One of the core aspects of the PS5 we’ve been waiting to see more has been the UI. Particularly because all signs pointed to some new features and integrations. This morning, Sony finally pulled the wraps off of the redesigned UX that will accompany their new hardware.
Redesigned Main UI
The main UI has had an overhaul in presentation while some of the immediate functionality remains the same. The core functionality for simple tasks like accessing your newest game remain simple and fast. The core functions of both user interactions and accessing menu options like the store are all cached to the PS5’s SSD which makes navigation extremely fast.
“Cards and Activities”
One of the aspects that was lacking in the PS4’s UI, was any meaningful information on specific titles. Compared to the Game Hubs of the Xbox One, the PS4 offered very little information/interaction with specific titles. With the PS5, they completely changed the way you will interact with games and it’s likely the aspect we’re most excited about.
Highlighting a title will bring up a sub-menu that will feature “Cards” which act as a list of curated challenges and activities related to the game. The “Activities” themselves allow developers to provides players with specific obstacles to overcome and even dedicated entry points into the game at specific points. Additionally, this all housed within a new control center for each game where other features are present as well. One of the features shown is “Game Help” where a player can pull up a video of how to overcome a tricky section in a game and even have it running picture-in-picture alongside their game.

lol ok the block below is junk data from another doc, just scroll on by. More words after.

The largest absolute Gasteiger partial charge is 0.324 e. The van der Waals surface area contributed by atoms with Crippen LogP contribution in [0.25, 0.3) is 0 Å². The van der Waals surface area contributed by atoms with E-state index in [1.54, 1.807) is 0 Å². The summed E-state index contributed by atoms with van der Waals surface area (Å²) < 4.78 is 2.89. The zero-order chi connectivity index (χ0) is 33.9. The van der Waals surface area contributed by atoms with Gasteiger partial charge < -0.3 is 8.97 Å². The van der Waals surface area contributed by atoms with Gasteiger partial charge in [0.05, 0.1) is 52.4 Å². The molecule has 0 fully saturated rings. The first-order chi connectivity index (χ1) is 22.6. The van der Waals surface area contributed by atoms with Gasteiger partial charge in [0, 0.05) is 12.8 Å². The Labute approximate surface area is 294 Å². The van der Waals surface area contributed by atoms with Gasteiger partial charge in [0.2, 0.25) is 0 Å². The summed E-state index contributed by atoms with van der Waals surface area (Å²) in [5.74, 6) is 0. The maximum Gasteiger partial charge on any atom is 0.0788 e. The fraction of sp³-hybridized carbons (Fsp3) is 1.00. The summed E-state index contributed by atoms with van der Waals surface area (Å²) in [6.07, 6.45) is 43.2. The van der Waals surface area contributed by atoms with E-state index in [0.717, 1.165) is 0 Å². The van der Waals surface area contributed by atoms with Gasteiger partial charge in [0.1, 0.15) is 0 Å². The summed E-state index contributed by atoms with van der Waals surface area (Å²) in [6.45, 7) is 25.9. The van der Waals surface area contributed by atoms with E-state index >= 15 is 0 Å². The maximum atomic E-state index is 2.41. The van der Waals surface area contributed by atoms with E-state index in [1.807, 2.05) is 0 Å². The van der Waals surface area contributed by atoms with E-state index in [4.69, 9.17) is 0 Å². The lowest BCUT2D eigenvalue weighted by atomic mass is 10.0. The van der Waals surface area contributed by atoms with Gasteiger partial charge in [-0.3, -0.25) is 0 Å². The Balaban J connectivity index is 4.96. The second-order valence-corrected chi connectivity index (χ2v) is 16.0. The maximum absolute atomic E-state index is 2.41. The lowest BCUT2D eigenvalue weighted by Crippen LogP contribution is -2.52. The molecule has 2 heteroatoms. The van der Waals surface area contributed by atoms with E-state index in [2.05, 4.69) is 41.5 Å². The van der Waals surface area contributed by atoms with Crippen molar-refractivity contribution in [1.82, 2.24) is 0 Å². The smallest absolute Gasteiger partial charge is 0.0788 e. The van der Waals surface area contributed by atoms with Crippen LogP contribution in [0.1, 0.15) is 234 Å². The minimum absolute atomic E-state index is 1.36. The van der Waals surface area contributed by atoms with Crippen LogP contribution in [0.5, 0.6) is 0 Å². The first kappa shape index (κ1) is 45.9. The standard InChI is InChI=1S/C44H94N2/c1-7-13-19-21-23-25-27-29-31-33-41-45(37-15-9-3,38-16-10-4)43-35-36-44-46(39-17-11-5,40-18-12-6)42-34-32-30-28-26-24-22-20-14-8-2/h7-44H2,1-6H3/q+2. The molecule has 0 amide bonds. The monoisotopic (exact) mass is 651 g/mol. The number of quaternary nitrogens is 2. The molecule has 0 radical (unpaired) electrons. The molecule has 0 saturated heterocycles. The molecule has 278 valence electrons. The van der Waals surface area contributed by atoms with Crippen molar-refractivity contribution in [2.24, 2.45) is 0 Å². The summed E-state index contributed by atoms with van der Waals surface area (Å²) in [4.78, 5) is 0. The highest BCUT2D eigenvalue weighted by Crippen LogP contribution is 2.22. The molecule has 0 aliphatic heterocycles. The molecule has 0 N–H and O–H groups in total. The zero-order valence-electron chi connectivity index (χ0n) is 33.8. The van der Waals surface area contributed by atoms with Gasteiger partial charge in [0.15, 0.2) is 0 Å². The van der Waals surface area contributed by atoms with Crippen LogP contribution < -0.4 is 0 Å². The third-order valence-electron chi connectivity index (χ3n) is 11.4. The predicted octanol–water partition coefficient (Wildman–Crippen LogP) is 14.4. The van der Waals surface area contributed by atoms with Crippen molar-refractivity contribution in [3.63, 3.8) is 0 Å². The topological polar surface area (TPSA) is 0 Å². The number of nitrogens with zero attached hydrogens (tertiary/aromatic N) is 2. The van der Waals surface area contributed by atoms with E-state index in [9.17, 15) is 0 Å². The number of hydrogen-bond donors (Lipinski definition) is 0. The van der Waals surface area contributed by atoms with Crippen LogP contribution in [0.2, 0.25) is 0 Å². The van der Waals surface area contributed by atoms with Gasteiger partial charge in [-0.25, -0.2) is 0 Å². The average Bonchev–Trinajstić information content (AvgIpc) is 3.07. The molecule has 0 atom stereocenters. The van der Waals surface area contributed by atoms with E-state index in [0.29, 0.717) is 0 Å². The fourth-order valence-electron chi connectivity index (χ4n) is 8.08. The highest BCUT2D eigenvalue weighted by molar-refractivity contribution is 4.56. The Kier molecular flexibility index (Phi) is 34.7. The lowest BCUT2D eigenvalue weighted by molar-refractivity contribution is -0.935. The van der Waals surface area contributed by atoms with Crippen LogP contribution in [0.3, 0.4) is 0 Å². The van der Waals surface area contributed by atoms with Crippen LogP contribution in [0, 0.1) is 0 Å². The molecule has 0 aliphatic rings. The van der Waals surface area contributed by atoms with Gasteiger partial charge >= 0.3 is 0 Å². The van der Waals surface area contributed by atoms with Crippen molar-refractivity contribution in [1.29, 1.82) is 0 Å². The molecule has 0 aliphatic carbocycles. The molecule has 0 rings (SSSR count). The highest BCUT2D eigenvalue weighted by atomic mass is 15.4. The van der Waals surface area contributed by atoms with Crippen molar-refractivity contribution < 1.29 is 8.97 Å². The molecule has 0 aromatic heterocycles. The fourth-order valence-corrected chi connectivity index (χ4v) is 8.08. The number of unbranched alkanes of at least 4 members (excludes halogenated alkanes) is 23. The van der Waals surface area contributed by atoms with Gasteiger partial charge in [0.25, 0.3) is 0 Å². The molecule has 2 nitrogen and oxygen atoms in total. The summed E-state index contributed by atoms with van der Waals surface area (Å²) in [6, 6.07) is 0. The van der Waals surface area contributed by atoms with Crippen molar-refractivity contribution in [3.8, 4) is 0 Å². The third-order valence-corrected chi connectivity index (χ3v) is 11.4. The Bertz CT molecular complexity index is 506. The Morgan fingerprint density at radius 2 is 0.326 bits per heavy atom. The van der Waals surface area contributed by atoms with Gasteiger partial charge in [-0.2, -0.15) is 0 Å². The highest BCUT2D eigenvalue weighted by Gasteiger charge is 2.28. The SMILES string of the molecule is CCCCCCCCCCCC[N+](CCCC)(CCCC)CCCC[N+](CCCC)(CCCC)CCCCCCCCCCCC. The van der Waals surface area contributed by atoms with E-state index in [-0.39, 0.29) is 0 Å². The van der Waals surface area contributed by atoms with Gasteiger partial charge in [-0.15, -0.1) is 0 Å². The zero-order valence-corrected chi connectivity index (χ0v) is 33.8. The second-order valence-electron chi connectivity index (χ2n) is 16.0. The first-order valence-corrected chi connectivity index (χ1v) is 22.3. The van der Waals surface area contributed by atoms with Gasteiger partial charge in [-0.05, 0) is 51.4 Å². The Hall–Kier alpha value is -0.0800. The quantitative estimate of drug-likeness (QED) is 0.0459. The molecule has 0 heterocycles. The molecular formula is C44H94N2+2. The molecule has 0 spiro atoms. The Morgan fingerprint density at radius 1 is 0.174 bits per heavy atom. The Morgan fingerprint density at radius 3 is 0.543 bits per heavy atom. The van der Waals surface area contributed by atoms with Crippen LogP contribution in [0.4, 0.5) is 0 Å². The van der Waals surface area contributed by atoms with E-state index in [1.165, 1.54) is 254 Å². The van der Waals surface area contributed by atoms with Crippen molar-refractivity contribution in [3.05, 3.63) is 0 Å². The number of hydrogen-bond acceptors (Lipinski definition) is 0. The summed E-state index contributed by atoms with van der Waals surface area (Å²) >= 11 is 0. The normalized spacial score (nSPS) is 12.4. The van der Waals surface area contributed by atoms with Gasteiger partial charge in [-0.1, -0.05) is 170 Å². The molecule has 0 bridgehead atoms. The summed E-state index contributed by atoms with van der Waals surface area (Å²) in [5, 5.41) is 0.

The control center can even take that a step further and allow you to quickly jump between titles, chat with friends, but more impressively, even watch friends as they play still in picture-in-picture. From the video, it’s very impressive.
Summary and Video
Overall we’re really liking what we see out of the PS5 UI so far. It does raise the question of how many of the PS5’s resources Sony is dedicating to its usage. After all, early in the Xbox One’s life we saw the Xbox team try to allocate more power to the CPU by eventually minimizing “additional functions”. However, according to Sony the impact should be minimal:
“Hardware resource is limited and defined, and it’s shared between the game and our system side,” confirms Hideaki Nishino. “We define how much of the resource can be spent by the system side, but it’s a similar amount [to] what we are doing with PlayStation 4. That’s a philosophical thing: we are trying to give as much power and resource as possible back to the game side, because the game is the core, and then we bring Control Centre and Activity Cards while minimising the [system] resources we spend.”
We highly recommend watching the full presentation via the video below. And stay tuned for our Bitcast this Saturday as we discuss this in-depth!